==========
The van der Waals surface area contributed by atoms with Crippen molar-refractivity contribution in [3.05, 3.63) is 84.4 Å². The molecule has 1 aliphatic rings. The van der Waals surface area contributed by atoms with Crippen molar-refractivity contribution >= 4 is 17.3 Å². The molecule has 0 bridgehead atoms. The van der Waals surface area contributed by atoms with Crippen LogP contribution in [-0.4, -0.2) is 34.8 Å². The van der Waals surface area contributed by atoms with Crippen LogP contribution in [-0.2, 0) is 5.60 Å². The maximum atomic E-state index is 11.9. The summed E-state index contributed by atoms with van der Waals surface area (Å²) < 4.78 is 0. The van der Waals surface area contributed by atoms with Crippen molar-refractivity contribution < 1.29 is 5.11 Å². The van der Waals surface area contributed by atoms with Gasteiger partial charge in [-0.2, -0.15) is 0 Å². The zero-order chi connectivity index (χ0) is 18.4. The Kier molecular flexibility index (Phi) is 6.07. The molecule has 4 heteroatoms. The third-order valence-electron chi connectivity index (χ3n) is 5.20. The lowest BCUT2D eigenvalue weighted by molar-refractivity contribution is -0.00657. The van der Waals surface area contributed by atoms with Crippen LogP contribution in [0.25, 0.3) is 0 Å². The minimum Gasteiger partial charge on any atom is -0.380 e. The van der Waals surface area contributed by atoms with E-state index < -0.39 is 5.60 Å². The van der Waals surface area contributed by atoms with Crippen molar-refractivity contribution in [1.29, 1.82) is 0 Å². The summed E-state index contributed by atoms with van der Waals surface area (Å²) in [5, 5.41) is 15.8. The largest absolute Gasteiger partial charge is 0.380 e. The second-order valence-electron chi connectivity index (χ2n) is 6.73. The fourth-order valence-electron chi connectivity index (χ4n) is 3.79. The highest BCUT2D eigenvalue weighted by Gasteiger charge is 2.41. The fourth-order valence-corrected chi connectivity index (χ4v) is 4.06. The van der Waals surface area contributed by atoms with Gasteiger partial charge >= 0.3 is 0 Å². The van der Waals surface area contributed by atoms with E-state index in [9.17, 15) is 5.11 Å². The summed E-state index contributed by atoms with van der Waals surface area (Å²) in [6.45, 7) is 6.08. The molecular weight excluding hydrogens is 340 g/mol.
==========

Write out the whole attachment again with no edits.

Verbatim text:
The van der Waals surface area contributed by atoms with Crippen molar-refractivity contribution in [3.05, 3.63) is 84.4 Å². The molecule has 1 aliphatic rings. The van der Waals surface area contributed by atoms with Crippen molar-refractivity contribution >= 4 is 17.3 Å². The molecule has 0 bridgehead atoms. The van der Waals surface area contributed by atoms with Crippen LogP contribution in [-0.4, -0.2) is 34.8 Å². The van der Waals surface area contributed by atoms with Crippen LogP contribution in [-0.2, 0) is 5.60 Å². The maximum atomic E-state index is 11.9. The summed E-state index contributed by atoms with van der Waals surface area (Å²) < 4.78 is 0. The van der Waals surface area contributed by atoms with Crippen molar-refractivity contribution < 1.29 is 5.11 Å². The van der Waals surface area contributed by atoms with Gasteiger partial charge in [-0.2, -0.15) is 0 Å². The zero-order chi connectivity index (χ0) is 18.4. The Kier molecular flexibility index (Phi) is 6.07. The molecule has 4 heteroatoms. The third-order valence-electron chi connectivity index (χ3n) is 5.20. The lowest BCUT2D eigenvalue weighted by molar-refractivity contribution is -0.00657. The van der Waals surface area contributed by atoms with Crippen LogP contribution in [0.25, 0.3) is 0 Å². The minimum Gasteiger partial charge on any atom is -0.380 e. The van der Waals surface area contributed by atoms with E-state index < -0.39 is 5.60 Å². The van der Waals surface area contributed by atoms with Crippen molar-refractivity contribution in [1.29, 1.82) is 0 Å². The summed E-state index contributed by atoms with van der Waals surface area (Å²) in [5, 5.41) is 15.8. The largest absolute Gasteiger partial charge is 0.380 e. The second-order valence-electron chi connectivity index (χ2n) is 6.73. The fourth-order valence-electron chi connectivity index (χ4n) is 3.79. The highest BCUT2D eigenvalue weighted by Gasteiger charge is 2.41. The fourth-order valence-corrected chi connectivity index (χ4v) is 4.06. The van der Waals surface area contributed by atoms with Gasteiger partial charge >= 0.3 is 0 Å². The van der Waals surface area contributed by atoms with E-state index in [9.17, 15) is 5.11 Å². The summed E-state index contributed by atoms with van der Waals surface area (Å²) in [6.45, 7) is 6.08. The molecular weight excluding hydrogens is 340 g/mol.